When Hamas commander Mahmoud al-Mabhouh was assassinated in Dubai last January, and his cause of death later ascribed to foul play, it didn’t take long before the British press found itself the beneficiary of a troika of good copy. First, al-Mabhouh’s end had been delivered by the injection of a muscle relaxant and a suffocating pillow – so clearly the result of a “wet job” performed by well-trained agents of a foreign intelligence service. Second, that service was almost certainly the Israeli Mossad. Third, the movements of the dozen or so disguised suspects throughout the corridors of the murder scene – Dubai’s posh Al Bustan Rotana Hotel – were captured on closed circuit television, which inspires pride and paranoia in equal measure in Londoners who are typically invigilated on this form of technology whenever they venture outside their own homes.
International condemnation of Israel’s alleged action came swiftly, and perhaps nowhere more so than in the United Kingdom, especially after it was discovered that twelve of the assassins had used forged British passports to enter and leave Dubai. Former Prime Minister Gordon Brown said at the time, “The British passport is an important document that has got to be held with care. A British passport is an important part of being British.” Brown’s foreign secretary David Miliband went a step further on March 23, calling the forgery “intolerable” in an umbrageous speech before parliament. He chose not to blame Israel explicitly for al-Mabhouh’s murder, but he did state that Britain’s Serious Organised Crime Agency had concluded that the country must have been behind the passport forgeries. (Miliband’s strongest evidence being the fact that all of the identities counterfeited were of people who hold dual citizenship in the UK and Israel). Milliband then made the decision to expel the Mossad chief resident in London.
More telling than the British government’s muscular response was that of the correct-thinking British media, best exemplified by The Guardian. On March 24, the newspaper’s editorial on the affair carried the ominous title, “Israel and Britain: The rule of law,” and described Israel as “an arrogant nation that has overreached itself” -- not just in terms of identity theft, but also land theft. Indeed, it actually devoted more than half of its column to arraigning Israel for rejecting Washington’s instructions on settlement build-up in East Jerusalem and refusing to even consider that territory as the site of a future Palestinian capital. If this seemed a non sequitur, then one clearly hadn’t grasped a fundamental principle of The Guardian’s moral outrage: So incensed was it by an allied nation’s covert toying with sensitive British documents that it felt obliged to bring up other instances of Israel’s misbehavior in recent months. “Mr Netanyahu has to face the consequences of an ideological stand over East Jerusalem which precludes any other. Here, as in the rest of the West Bank, where the number of Jewish settlers has more than doubled since the Oslo peace accords were signed in 1993, Israel is pre-empting the shape of the final agreement by creating facts on the ground. No deal with the Palestinians can be made in these conditions,” The Guardian editorialized.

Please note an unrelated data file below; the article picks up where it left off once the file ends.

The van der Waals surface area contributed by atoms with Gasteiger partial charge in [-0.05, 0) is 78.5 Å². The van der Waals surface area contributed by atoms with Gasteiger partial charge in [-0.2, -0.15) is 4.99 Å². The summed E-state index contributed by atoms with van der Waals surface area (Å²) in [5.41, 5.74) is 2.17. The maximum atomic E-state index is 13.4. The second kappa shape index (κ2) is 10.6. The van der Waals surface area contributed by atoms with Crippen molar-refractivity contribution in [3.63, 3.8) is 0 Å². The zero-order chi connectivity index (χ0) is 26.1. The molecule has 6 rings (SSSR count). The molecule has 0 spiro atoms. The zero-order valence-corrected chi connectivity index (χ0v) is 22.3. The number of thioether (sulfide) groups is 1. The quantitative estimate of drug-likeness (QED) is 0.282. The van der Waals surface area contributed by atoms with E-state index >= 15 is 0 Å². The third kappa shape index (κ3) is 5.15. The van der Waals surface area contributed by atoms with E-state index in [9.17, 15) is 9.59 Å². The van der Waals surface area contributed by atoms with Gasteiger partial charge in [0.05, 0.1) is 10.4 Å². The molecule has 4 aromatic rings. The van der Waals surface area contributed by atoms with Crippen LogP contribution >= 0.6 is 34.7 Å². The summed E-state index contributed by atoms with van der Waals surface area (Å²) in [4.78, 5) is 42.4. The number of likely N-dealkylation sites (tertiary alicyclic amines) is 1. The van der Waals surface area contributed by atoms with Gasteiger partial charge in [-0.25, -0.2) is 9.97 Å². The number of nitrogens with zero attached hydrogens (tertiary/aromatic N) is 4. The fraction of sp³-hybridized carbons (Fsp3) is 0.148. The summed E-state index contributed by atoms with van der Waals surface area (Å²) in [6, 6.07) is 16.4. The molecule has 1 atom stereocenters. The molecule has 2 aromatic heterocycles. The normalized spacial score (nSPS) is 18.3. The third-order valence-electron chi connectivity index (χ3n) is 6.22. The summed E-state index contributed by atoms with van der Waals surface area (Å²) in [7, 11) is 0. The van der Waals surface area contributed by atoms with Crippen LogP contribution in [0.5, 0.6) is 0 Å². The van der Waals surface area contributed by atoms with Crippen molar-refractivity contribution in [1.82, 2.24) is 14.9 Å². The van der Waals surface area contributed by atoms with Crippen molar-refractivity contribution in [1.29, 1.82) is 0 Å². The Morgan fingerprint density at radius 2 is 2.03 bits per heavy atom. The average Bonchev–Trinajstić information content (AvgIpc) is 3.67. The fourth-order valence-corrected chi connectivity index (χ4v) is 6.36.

So it was quite expected that The Guardian would be similarly categorical when late last month the FBI arrested a 11-person Russian spy-ring in the United States, and federal prosecutors in their brief disclosed that one paid agent of Moscow, Tracey Foley, had also “travelled on a fraudulent British passport prepared for her by the SVR [Russian foreign intelligence service].” No doubt the liberal broadsheet would mention the arrogant abuse of trust that now exists between two former Cold War antagonists and devote the rest of its column inches to reviewing the evidence of Vladimir Putin’s authoritarian tendencies in general, such as his nationalization of Russian television, his silencing of domestic dissidents through murder, arrest, or army conscription, and his imperialist certification of the north Georgian breakaway regions of Abkhazia and South Ossetia as part of the Russian demesne. The KGB’s assistance in the “umbrella murder” of Bulgarian defector Georgi Markov on the Waterloo Bridge in 1978 may have been a mite old to merit recapitulation, but surely there’d be a passing reference to the polonium poisoning of British citizen and ex-KGB agent Alexander Litvinenko, which occurred in a Piccadilly sushi joint a mere four years ago?
Such was not the case.